I’m feeling a little snarky this morning so I’ll apologize in advance if this comes across as yet another bitter old guy (all you kids get off the lawn!).
Image via CrunchBase
I ran into yet another so-called “social media guru” the other day. OK, I ran into the chaos they left but felt as if I’d been smacked across the face by their incompetence in person. Oh, they market themselves far better than I do – that’s how someone of their abilities manages to get nice gigs with otherwise smart clients – brilliant marketing. They excel at leveraging themselves online. Bringing those tactics to bear for clients in a manner that grows the client’s business? Not so much. Let me explain.
Even as we’re five years into the age of social media marketing (I hate that term), many clients aren’t told the truth about it by those of us they employ to bring them up to speed. Some of my so “peers” don’t explain that social is hard work and it’s not a place to stash the interns (since they’ll be on Facebook and Twitter all day anyway). Make a page and magic will happen!
That’s an apt analogy except very few of us point out that when “magic” happens as we watch a performer do a trick, hundreds or thousands of hours of prep and practice have gone into making it seem seamless. There are often specialized boxes or mirrors involved and one false move brings disaster. Of course, “smoke and mirrors” is not exactly the type of reputation I think we’d want for our brands but I could be wrong. Magicians put in the work and have the right tools.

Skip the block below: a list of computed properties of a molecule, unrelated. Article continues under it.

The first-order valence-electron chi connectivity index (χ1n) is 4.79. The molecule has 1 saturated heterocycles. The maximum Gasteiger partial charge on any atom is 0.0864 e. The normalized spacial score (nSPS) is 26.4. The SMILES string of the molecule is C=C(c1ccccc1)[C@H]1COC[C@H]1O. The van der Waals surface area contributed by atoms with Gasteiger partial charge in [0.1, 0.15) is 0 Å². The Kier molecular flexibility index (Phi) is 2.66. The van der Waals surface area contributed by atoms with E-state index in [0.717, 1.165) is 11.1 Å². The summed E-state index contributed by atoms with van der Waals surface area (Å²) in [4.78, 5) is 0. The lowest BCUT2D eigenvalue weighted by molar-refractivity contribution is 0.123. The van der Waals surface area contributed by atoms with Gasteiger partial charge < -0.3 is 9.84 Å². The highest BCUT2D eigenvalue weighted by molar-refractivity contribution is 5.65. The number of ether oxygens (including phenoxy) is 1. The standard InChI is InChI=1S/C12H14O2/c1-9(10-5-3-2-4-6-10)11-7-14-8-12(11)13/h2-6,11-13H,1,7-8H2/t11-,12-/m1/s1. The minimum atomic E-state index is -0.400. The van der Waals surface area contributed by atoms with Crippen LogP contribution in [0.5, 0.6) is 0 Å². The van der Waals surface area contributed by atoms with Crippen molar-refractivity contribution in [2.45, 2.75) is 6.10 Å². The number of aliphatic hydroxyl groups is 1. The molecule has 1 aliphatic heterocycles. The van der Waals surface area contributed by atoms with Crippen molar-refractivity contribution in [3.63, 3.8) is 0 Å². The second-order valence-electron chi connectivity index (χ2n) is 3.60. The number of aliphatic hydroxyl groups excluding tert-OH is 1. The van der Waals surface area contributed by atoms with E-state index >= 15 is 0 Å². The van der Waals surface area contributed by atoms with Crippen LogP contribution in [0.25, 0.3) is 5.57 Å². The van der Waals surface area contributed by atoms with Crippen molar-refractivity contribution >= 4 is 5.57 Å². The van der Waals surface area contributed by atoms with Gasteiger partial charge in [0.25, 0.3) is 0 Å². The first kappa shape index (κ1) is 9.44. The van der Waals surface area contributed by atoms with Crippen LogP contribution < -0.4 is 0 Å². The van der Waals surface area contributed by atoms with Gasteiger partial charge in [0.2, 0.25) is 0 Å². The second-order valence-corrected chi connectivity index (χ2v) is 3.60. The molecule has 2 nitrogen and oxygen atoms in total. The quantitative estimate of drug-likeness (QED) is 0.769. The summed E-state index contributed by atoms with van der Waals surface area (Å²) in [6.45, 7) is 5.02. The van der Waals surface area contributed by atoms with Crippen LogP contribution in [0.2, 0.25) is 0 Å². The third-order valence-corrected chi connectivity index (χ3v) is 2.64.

So let’s try this one more time. To do social well, companies have to blow up a very fundamental part of their thinking. While most marketing is all about the product or brand, social is not. It’s about your audience, and you need to focus squarely on them with the odd brand message here or there. What’s helpful to them? If you’re not willing to make that investment as well, maybe think about print or TV or some other medium where you can just barf out messages about how great you are. You need to have a plan and tools and people with enough business acumen to assure all the stakeholder interests are aligned, including those of your customers.
Today for our TunesDay song, let’s consider an entire genre of them. The unfortunate thing is that no two people would agree as to which songs qualify for this classification so I’m going to talk about one which does for me. You can take it from there with a song of your own choosing.
I was driving back from a meeting yesterday afternoon when Tom Waits‘ Jersey Girl came on. Of course, it was the live version by The Boss which I’ve loved from the moment I saw it live in 1981 as Bruce opened the new arena in the Meadowlands. Danny Federici‘s organ sounds like the calliope on the boardwalk – the carnival referred to in the lyrics – and the backing vocals sound like a great doo-wop group singing on some corner as their sound drifts up into the night air. The song gives me goosebumps every single time I hear it – every hair on my arm stands up. It’s a strange and wonderful physical reaction brought on by the power of the music. Which is, of course, the business point.